Get ready to give the youngsters in your car a little boost.
Current law already requires those younger than 5 to be in special child restraints. Others through age 15 just have to be belted up. This legislation spells out that 5, 6 and 7-year olds who are no taller than four feet nine inches need to also be in booster seats. This isn't the first time lawmakers have considered the issue. Each time before it has been defeated. But several had a change of heart after a pediatrician explained that regular seat belts are not designed for someone that small. More to the point, the position of those mandatory belts against a small child actually could cause major head and neck injuries. That was not enough to convince everyone. In fact, Senate Majority Leader Andy Biggs said this new measure underlines why he has opposed other seat belt mandates in the first place.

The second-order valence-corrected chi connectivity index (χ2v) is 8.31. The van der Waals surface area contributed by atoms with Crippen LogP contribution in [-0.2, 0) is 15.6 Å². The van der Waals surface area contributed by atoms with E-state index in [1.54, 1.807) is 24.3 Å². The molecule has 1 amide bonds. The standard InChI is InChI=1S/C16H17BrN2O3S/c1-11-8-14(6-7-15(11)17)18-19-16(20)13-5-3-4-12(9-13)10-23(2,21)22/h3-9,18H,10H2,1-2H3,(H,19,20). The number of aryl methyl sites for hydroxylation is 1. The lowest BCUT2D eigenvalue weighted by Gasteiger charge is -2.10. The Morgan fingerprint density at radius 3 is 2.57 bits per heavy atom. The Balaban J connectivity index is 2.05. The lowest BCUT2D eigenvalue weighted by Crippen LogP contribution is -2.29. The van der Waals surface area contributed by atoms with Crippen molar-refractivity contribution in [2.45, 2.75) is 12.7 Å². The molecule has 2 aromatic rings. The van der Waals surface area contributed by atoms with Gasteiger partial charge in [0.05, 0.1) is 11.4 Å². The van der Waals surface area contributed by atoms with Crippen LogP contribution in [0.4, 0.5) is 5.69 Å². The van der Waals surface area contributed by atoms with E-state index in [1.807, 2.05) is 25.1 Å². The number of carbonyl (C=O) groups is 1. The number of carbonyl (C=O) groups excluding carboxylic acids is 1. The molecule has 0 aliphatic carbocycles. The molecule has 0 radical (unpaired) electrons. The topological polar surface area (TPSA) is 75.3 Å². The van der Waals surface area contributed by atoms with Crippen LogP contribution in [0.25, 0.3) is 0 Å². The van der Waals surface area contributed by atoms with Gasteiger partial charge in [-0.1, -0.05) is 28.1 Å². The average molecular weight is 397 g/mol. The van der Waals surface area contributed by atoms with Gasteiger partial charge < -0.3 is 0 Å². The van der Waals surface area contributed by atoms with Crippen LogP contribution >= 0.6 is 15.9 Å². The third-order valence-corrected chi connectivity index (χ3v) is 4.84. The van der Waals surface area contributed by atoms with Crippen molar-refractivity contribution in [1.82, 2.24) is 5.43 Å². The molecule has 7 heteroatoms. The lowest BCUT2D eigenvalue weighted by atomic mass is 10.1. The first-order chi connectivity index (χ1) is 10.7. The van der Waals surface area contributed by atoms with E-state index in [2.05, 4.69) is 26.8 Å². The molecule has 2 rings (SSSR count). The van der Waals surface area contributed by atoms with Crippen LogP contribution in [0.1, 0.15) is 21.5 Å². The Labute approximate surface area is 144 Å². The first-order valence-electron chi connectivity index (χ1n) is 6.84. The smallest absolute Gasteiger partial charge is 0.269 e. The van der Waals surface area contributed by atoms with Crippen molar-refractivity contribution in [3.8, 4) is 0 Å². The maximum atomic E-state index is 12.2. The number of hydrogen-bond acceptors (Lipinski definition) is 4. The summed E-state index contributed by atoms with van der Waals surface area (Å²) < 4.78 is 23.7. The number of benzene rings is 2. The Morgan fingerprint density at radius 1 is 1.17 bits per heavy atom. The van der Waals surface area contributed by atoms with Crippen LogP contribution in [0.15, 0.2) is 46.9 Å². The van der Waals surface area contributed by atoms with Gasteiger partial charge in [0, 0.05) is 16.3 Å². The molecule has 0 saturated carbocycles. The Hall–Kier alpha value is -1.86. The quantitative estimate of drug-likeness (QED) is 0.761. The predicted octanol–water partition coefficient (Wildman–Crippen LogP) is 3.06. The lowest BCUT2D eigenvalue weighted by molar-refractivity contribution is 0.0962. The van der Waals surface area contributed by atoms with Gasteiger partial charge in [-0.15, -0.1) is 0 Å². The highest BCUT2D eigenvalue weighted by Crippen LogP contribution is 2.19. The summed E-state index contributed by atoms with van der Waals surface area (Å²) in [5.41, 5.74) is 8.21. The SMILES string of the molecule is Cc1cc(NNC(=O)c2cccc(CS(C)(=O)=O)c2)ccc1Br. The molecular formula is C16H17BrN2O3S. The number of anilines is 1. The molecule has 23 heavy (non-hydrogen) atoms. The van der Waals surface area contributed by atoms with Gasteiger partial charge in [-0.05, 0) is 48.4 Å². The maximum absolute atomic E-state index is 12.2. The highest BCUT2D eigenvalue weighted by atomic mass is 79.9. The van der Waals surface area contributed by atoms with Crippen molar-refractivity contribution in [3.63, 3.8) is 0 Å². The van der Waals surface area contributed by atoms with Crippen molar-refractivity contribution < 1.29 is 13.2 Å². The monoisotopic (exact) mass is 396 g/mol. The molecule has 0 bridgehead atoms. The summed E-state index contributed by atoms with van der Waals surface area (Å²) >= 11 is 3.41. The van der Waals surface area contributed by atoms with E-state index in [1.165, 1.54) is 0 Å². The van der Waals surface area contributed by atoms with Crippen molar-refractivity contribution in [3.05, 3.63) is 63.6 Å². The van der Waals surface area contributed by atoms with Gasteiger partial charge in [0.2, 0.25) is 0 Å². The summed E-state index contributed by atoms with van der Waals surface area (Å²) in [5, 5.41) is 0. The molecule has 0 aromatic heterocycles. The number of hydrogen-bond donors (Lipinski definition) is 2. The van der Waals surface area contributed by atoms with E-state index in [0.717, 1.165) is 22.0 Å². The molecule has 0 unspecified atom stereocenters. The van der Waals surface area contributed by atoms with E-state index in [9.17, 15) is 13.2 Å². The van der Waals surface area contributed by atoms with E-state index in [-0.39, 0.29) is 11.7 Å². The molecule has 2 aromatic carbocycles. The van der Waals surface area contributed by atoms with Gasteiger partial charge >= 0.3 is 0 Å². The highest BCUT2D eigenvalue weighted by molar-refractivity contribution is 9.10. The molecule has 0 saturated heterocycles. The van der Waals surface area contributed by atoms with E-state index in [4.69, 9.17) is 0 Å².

"The best parent for the child is that child's parents and not the state," said Biggs. "And I think ironic that the same individuals who insisted that we mandate the unsafe safety belt laws now say, 'Oh my gosh, we had some unintended consequences when we were trying to nanny state for everybody in the state.' And so now we have to fix that."
But Biggs found himself in the minority as the Senate approved the measure on a 19-11 vote. The penalty for failing to comply is a $50 fine. But that would be waived if the driver goes out and buys a booster seat.